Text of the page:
When you have a regulator as brutal and arbitrary as the CFPB, an assortment of fixers are advisable. But no more. With the impending lobotomy of the CFPB now at hand, the street value of former CFPB regulators has fallen to a discount, says one well-placed Washington lawyer.
In addition to Director Cordray, Senator Kamala Harris (D-CA) is another example of a state level politician who achieved national status because of the emergence of “consumer protection” as a key part of identity politics. Some observers hope that Democrats will abandon identity politics and help liberalism become once more a unifying force for the "common good," but we see no evidence that the likes of Cordray, Senator Elizabeth Warren (D-MA) or Harris have gotten that memo.
Some observers have speculated that the states will pick up the ball when it comes to the regulatory Inquisition in the world of consumer finance. But sad to say, the CFPB was the point of the spear for militant Progressives seeking to make the world safe for trial lawyers. Their political allies such as Mr. Cordray, Ms Harris and their fellow traveler, Senator Warren, will be profoundly frustrated once the CFPB is forced to assess the actual harm to consumers before issuing a demand for payment with an enforcement notice.
Aaron Klein of Brookings Institution notes in an exchange on Twitter that “Unfair, abusive and deceptive practices (UDAP) has been illegal under FTC Act since 1938. Somehow capitalism has survived & thrived.” Survive is an apt description, but just barely. Capitalism died with the Robber Barons and the New Deal, but we digress. Fact is, regarding states picking up enforcement, they will have some difficulty because state laws are general tighter and with more precedent allowing less discretion to investigators. When CFPB was created, long-standing proposals from state law were brought into federal, but with a clean slate for interpretation.
The CFPB represents a dangerous evolution of the UDAP principle as enforced by the Federal Trade Commission, one that lacks any notion of due process or fairness. As conceived by Dodd-Frank, the CFPB’s mission is to attempt to condemn, a priori, millions of Americans who work in the world of housing finance, from realtors to appraisers to loan underwriters to mortgage servicers to investors. No one who believes in fairness and the rule of law should support the behavior of the CFPB over the past six years.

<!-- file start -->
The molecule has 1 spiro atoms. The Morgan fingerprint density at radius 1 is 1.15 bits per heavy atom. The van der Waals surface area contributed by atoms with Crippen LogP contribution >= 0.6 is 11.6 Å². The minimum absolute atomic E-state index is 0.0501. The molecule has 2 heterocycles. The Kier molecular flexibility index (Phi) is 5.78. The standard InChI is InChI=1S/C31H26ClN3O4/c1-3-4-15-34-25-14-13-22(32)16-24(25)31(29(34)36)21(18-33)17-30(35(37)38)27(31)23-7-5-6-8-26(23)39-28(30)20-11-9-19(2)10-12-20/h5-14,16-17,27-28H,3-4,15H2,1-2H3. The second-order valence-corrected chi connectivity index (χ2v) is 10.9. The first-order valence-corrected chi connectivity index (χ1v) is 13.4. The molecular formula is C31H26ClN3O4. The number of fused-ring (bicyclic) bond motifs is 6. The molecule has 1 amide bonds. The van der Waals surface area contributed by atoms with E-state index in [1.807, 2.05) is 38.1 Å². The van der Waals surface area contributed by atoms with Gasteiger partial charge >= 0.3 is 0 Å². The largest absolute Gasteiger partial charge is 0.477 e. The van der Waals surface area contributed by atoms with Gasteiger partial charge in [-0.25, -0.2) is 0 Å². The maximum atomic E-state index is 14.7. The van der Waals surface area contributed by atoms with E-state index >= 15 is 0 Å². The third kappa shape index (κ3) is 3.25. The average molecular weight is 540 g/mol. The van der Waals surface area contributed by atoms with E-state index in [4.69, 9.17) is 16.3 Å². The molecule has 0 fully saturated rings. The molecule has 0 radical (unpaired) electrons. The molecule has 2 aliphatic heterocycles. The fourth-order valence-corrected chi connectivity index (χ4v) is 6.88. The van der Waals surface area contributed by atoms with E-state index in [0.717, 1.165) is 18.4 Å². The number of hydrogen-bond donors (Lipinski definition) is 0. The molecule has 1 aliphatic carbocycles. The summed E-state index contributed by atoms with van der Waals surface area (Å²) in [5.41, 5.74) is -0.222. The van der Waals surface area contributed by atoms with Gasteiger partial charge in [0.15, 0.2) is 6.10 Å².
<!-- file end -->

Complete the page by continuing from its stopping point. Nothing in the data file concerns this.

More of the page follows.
The departure of Mr. Cordray for his next adventure cannot come soon enough for many in the housing market. To see the actual economic cost of the CFPB’s reign of terror, consider one of the larger and better known names in the world of mortgage finance, New Residential Investment Corp (NYSE:NRZ).
While the stock for this large real estate investment trust (REIT) is trading near its 52-week high at around $17, the $2 dividend gives it a yield over 11%. NRZ specializes in holding residential mortgage servicing rights or MSRs.
When you do the math, the overall cost of capital including debt for this large, $5 billion market cap buyer of residential MSRs is well into the teens. Compare this to a government-sponsored bank such as Wells Fargo (NYSE:WFC) with an equity dividend yield under 3% and you begin to understand the enormous disadvantage of non-bank firms operating in the world of mortgage finance, especially compared with GSEs.
Table 1 below comes care of our friends at Kroll Bond Ratings and shows dividend yields NRZ and other mortgage REITS. The cheapest capital for REITs generally comes from common equity and preferred shares, not debt. Note that there are a couple of outliers on the list with yields in mid-double digits, which pull up the average to 12% for these three dozen names. The 9% median for the group illustrates the skew.